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Sarath Fonseka asks court to overturn election result

[Times Online UK, Wednesday, 17 February 2010 14:49 No Comment]

General Sarath Fonseka, the defeated Sri Lankan presidential candidate who was arrested last week, filed a petition in the Supreme Court yesterday accusing the Government of rigging last month’s election.

The former army chief, who led the victorious campaign against the Tamil Tigers but is now facing charges of planning a military coup, urged the court to overturn the results of the January 26 election.

Mahinda Rajapaksa, the incumbent, won the first presidential poll since the Tigers’ defeat with more than 57 per cent of the vote, ahead of General Fonseka on just over 40 per cent.

But the general, who resigned from the Army in November after falling out with the President, refused to accept the result and vowed to challenge it in the Supreme Court.

He was arrested by military police at his campaign on office on February 8 and has been held ever since at the naval headquarters in Colombo, the capital, pending trial in a military court.

“We have filed the election petition on behalf of General Fonseka today,” Ashoka Samararathne, an attorney representing the general, said.

“We are asking the election to be declared void or Sarath Fonseka to be declared elected because our position is that he won the election.”

On Friday, the Supreme Court also admitted a petition from General Fonseka’s wife, Anoma, arguing that his detention was illegal. The court gave the Government four weeks to respond to that petition.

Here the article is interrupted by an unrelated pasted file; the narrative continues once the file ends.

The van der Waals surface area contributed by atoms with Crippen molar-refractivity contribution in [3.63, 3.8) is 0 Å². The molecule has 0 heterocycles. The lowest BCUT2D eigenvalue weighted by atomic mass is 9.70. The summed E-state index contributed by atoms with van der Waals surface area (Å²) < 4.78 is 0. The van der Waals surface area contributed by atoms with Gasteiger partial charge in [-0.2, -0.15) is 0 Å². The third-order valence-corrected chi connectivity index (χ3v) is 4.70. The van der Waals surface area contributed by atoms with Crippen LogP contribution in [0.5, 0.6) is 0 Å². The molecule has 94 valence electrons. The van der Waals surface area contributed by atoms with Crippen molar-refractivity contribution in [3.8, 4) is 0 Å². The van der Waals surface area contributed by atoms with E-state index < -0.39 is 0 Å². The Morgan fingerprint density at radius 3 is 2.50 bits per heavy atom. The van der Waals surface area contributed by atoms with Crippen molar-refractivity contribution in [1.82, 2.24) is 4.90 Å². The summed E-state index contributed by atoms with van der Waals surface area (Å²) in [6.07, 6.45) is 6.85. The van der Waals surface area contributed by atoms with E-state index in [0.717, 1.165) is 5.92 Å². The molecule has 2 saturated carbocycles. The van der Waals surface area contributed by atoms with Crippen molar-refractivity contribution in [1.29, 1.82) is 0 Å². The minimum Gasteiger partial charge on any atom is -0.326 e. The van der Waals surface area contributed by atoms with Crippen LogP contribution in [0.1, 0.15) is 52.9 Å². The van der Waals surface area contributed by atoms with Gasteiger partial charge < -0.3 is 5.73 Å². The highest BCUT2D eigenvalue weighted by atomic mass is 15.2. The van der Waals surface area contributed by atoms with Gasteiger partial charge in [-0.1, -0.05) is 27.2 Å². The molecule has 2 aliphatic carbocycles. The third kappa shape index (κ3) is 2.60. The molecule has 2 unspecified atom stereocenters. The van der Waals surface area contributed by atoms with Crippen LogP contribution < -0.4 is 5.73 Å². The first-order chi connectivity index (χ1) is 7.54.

The Government denies opposition allegations that it rigged the election and then arrested the general to punish him for challenging the President and prevent him from doing so again in parliamentary elections on April 8.

It says he is facing a court martial on various charges, including conspiring with the opposition to stage a coup against President Rakapaksa while still serving in the Army last year.

But Mr Rajapaksa is now facing mounting criticism – internationally and domestically – over the arrest of the country’s only four-star general, and its implications for South Asia’s oldest democracy.

The United Nations, the European Union and the United States have all expressed concern, and human rights groups have accused the Government of stifling the political opposition and the independent media.

Thousands of opposition supporters have staged protests in Colombo over the past few days, some of which have been broken up violently by police and government supporters.

Most significantly, the general has also been backed by Sri Lanka’s Buddhist clergy – a hugely influential force in the country of 20 million people, which is about 70 per cent Buddhist.

In a joint letter to the President on Sunday, the heads of four top Buddhist chapters condemned General Fonseka’s arrest and urged the President to ensure he was cleared of all charges.

“We wish to stress that we do not under any circumstance approve of the arrest of former army commander Gen. Sarath Fonseka, who risked his life for the country’s unity,” the monks wrote.

An independent lawyers’ group also criticised the Government on Monday for illegally suppressing opposition protests against the general’s arrest.

“We were shocked to witness that protesters were first attacked by hooligans and thugs who were provided protection by the police.

"Subsequently the same peaceful protesters were beaten by the police,” Lawyers for Democracy said in a statement.

A Sri Lankan court dealt another blow to the Government yesterday when it released a newspaper editor whom police had detained for 18 days under the country’s anti-terrorism legislation.

[Full Coverage]

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